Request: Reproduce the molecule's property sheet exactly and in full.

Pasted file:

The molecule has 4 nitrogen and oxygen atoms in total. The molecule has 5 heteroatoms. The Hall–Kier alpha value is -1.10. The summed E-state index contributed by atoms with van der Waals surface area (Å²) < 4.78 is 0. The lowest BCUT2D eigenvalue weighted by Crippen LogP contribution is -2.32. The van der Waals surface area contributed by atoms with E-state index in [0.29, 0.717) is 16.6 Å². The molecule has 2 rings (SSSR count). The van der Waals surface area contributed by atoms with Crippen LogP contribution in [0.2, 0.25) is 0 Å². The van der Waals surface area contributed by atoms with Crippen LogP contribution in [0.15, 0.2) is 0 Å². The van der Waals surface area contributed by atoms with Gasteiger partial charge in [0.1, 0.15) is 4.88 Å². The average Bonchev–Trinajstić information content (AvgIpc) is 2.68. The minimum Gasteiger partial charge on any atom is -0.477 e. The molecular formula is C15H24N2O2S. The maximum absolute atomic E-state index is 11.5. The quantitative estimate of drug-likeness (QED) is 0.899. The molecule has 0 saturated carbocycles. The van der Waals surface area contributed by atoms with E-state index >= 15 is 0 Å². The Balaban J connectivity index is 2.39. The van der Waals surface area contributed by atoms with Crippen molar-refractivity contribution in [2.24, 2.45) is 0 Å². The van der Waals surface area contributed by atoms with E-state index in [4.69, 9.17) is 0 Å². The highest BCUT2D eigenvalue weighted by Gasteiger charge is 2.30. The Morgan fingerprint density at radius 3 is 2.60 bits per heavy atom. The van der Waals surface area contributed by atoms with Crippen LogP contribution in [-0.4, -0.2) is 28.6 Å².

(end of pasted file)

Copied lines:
The molecule has 4 nitrogen and oxygen atoms in total. The molecule has 5 heteroatoms. The Hall–Kier alpha value is -1.10. The summed E-state index contributed by atoms with van der Waals surface area (Å²) < 4.78 is 0. The lowest BCUT2D eigenvalue weighted by Crippen LogP contribution is -2.32. The van der Waals surface area contributed by atoms with E-state index in [0.29, 0.717) is 16.6 Å². The molecule has 2 rings (SSSR count). The van der Waals surface area contributed by atoms with Crippen LogP contribution in [0.2, 0.25) is 0 Å². The van der Waals surface area contributed by atoms with Crippen LogP contribution in [0.15, 0.2) is 0 Å². The van der Waals surface area contributed by atoms with Gasteiger partial charge in [0.1, 0.15) is 4.88 Å². The average Bonchev–Trinajstić information content (AvgIpc) is 2.68. The minimum Gasteiger partial charge on any atom is -0.477 e. The molecular formula is C15H24N2O2S. The maximum absolute atomic E-state index is 11.5. The quantitative estimate of drug-likeness (QED) is 0.899. The molecule has 0 saturated carbocycles. The van der Waals surface area contributed by atoms with E-state index >= 15 is 0 Å². The Balaban J connectivity index is 2.39. The van der Waals surface area contributed by atoms with Crippen molar-refractivity contribution in [2.24, 2.45) is 0 Å². The van der Waals surface area contributed by atoms with E-state index in [4.69, 9.17) is 0 Å². The highest BCUT2D eigenvalue weighted by Gasteiger charge is 2.30. The Morgan fingerprint density at radius 3 is 2.60 bits per heavy atom. The van der Waals surface area contributed by atoms with Crippen LogP contribution in [-0.4, -0.2) is 28.6 Å².